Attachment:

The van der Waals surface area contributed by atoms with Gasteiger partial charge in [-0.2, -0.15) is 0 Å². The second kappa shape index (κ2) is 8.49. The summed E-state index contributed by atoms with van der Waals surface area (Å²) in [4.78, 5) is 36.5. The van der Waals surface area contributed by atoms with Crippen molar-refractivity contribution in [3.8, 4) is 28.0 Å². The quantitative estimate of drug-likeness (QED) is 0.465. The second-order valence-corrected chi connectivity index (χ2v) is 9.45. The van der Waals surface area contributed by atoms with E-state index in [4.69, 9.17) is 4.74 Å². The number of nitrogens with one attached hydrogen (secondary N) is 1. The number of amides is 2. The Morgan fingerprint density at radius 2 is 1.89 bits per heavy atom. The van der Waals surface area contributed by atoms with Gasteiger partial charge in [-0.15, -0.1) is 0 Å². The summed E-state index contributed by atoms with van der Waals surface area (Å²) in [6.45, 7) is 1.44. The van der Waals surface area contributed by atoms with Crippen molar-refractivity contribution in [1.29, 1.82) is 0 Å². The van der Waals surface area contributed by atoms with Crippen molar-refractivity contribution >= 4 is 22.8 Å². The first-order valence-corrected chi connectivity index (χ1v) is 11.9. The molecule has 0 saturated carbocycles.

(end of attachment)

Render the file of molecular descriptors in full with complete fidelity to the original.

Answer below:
The van der Waals surface area contributed by atoms with Gasteiger partial charge in [-0.2, -0.15) is 0 Å². The second kappa shape index (κ2) is 8.49. The summed E-state index contributed by atoms with van der Waals surface area (Å²) in [4.78, 5) is 36.5. The van der Waals surface area contributed by atoms with Crippen molar-refractivity contribution in [3.8, 4) is 28.0 Å². The quantitative estimate of drug-likeness (QED) is 0.465. The second-order valence-corrected chi connectivity index (χ2v) is 9.45. The van der Waals surface area contributed by atoms with E-state index in [4.69, 9.17) is 4.74 Å². The number of nitrogens with one attached hydrogen (secondary N) is 1. The number of amides is 2. The Morgan fingerprint density at radius 2 is 1.89 bits per heavy atom. The van der Waals surface area contributed by atoms with Gasteiger partial charge in [-0.15, -0.1) is 0 Å². The summed E-state index contributed by atoms with van der Waals surface area (Å²) in [6.45, 7) is 1.44. The van der Waals surface area contributed by atoms with Crippen molar-refractivity contribution in [1.29, 1.82) is 0 Å². The van der Waals surface area contributed by atoms with Crippen molar-refractivity contribution >= 4 is 22.8 Å². The first-order valence-corrected chi connectivity index (χ1v) is 11.9. The molecule has 0 saturated carbocycles.